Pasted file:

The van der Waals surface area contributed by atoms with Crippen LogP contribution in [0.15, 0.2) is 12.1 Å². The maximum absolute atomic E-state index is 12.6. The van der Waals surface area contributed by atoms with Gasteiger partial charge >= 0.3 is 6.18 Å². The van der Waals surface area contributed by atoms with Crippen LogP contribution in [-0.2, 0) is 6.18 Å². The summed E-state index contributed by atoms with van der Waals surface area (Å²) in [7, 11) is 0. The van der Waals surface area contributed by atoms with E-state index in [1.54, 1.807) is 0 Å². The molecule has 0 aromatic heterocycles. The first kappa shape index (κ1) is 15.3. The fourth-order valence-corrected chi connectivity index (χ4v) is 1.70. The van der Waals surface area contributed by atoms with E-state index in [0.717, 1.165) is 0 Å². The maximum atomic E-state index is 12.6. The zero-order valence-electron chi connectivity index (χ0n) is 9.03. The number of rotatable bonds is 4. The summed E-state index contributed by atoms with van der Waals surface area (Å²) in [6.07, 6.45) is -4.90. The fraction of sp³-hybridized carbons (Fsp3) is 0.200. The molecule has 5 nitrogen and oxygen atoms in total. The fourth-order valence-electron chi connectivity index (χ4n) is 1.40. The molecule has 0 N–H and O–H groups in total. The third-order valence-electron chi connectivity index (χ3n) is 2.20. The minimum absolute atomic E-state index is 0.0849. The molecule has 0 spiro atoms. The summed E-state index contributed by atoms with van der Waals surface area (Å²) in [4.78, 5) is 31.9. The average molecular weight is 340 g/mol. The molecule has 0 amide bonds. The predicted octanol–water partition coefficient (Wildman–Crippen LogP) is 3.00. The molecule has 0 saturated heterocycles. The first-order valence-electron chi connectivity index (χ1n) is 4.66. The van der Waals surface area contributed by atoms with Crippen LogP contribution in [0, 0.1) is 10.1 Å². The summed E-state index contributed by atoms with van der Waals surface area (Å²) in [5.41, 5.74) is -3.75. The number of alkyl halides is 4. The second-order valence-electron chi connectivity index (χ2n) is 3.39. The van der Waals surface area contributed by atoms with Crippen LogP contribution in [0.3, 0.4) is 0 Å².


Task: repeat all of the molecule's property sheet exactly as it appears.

The van der Waals surface area contributed by atoms with Crippen LogP contribution in [0.15, 0.2) is 12.1 Å². The maximum absolute atomic E-state index is 12.6. The van der Waals surface area contributed by atoms with Gasteiger partial charge >= 0.3 is 6.18 Å². The van der Waals surface area contributed by atoms with Crippen LogP contribution in [-0.2, 0) is 6.18 Å². The summed E-state index contributed by atoms with van der Waals surface area (Å²) in [7, 11) is 0. The van der Waals surface area contributed by atoms with E-state index in [1.54, 1.807) is 0 Å². The molecule has 0 aromatic heterocycles. The first kappa shape index (κ1) is 15.3. The fourth-order valence-corrected chi connectivity index (χ4v) is 1.70. The van der Waals surface area contributed by atoms with E-state index in [0.717, 1.165) is 0 Å². The maximum atomic E-state index is 12.6. The zero-order valence-electron chi connectivity index (χ0n) is 9.03. The number of rotatable bonds is 4. The summed E-state index contributed by atoms with van der Waals surface area (Å²) in [6.07, 6.45) is -4.90. The fraction of sp³-hybridized carbons (Fsp3) is 0.200. The molecule has 5 nitrogen and oxygen atoms in total. The fourth-order valence-electron chi connectivity index (χ4n) is 1.40. The molecule has 0 N–H and O–H groups in total. The third-order valence-electron chi connectivity index (χ3n) is 2.20. The minimum absolute atomic E-state index is 0.0849. The molecule has 0 spiro atoms. The summed E-state index contributed by atoms with van der Waals surface area (Å²) in [4.78, 5) is 31.9. The average molecular weight is 340 g/mol. The molecule has 0 amide bonds. The predicted octanol–water partition coefficient (Wildman–Crippen LogP) is 3.00. The molecule has 0 saturated heterocycles. The first-order valence-electron chi connectivity index (χ1n) is 4.66. The van der Waals surface area contributed by atoms with Crippen LogP contribution in [0, 0.1) is 10.1 Å². The summed E-state index contributed by atoms with van der Waals surface area (Å²) in [5.41, 5.74) is -3.75. The number of alkyl halides is 4. The second-order valence-electron chi connectivity index (χ2n) is 3.39. The van der Waals surface area contributed by atoms with Crippen LogP contribution in [0.3, 0.4) is 0 Å².